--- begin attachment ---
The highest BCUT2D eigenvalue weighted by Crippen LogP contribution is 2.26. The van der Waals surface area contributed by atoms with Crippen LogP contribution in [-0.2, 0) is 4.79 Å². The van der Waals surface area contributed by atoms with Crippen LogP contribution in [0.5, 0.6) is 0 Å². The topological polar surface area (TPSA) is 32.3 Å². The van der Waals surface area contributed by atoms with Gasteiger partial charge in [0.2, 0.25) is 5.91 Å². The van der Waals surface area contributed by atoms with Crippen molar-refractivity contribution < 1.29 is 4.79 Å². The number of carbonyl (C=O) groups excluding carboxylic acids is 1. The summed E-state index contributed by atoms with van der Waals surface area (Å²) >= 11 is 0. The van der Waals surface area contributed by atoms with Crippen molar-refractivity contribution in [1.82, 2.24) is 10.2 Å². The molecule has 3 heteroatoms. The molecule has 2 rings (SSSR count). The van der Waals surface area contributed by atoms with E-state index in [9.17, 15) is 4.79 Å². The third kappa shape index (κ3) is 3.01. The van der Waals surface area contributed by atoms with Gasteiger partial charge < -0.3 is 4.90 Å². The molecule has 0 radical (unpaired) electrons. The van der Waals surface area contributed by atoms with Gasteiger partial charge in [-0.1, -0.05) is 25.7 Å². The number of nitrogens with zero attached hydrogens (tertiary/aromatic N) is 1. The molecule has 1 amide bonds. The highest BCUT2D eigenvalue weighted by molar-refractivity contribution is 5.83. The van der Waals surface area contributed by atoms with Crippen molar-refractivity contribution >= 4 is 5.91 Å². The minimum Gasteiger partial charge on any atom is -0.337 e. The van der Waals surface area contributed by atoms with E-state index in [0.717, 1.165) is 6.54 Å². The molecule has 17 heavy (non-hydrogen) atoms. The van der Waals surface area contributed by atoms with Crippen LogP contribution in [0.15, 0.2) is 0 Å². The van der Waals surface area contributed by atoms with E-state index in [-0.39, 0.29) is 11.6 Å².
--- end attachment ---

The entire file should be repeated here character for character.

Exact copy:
The highest BCUT2D eigenvalue weighted by Crippen LogP contribution is 2.26. The van der Waals surface area contributed by atoms with Crippen LogP contribution in [-0.2, 0) is 4.79 Å². The van der Waals surface area contributed by atoms with Crippen LogP contribution in [0.5, 0.6) is 0 Å². The topological polar surface area (TPSA) is 32.3 Å². The van der Waals surface area contributed by atoms with Gasteiger partial charge in [0.2, 0.25) is 5.91 Å². The van der Waals surface area contributed by atoms with Crippen molar-refractivity contribution < 1.29 is 4.79 Å². The number of carbonyl (C=O) groups excluding carboxylic acids is 1. The summed E-state index contributed by atoms with van der Waals surface area (Å²) >= 11 is 0. The van der Waals surface area contributed by atoms with Crippen molar-refractivity contribution in [1.82, 2.24) is 10.2 Å². The molecule has 3 heteroatoms. The molecule has 2 rings (SSSR count). The van der Waals surface area contributed by atoms with E-state index in [9.17, 15) is 4.79 Å². The third kappa shape index (κ3) is 3.01. The van der Waals surface area contributed by atoms with Gasteiger partial charge < -0.3 is 4.90 Å². The molecule has 0 radical (unpaired) electrons. The van der Waals surface area contributed by atoms with Gasteiger partial charge in [-0.1, -0.05) is 25.7 Å². The number of nitrogens with zero attached hydrogens (tertiary/aromatic N) is 1. The molecule has 1 amide bonds. The highest BCUT2D eigenvalue weighted by molar-refractivity contribution is 5.83. The van der Waals surface area contributed by atoms with Crippen molar-refractivity contribution >= 4 is 5.91 Å². The minimum Gasteiger partial charge on any atom is -0.337 e. The van der Waals surface area contributed by atoms with E-state index in [0.717, 1.165) is 6.54 Å². The molecule has 17 heavy (non-hydrogen) atoms. The van der Waals surface area contributed by atoms with Crippen LogP contribution in [0.15, 0.2) is 0 Å². The van der Waals surface area contributed by atoms with E-state index in [-0.39, 0.29) is 11.6 Å².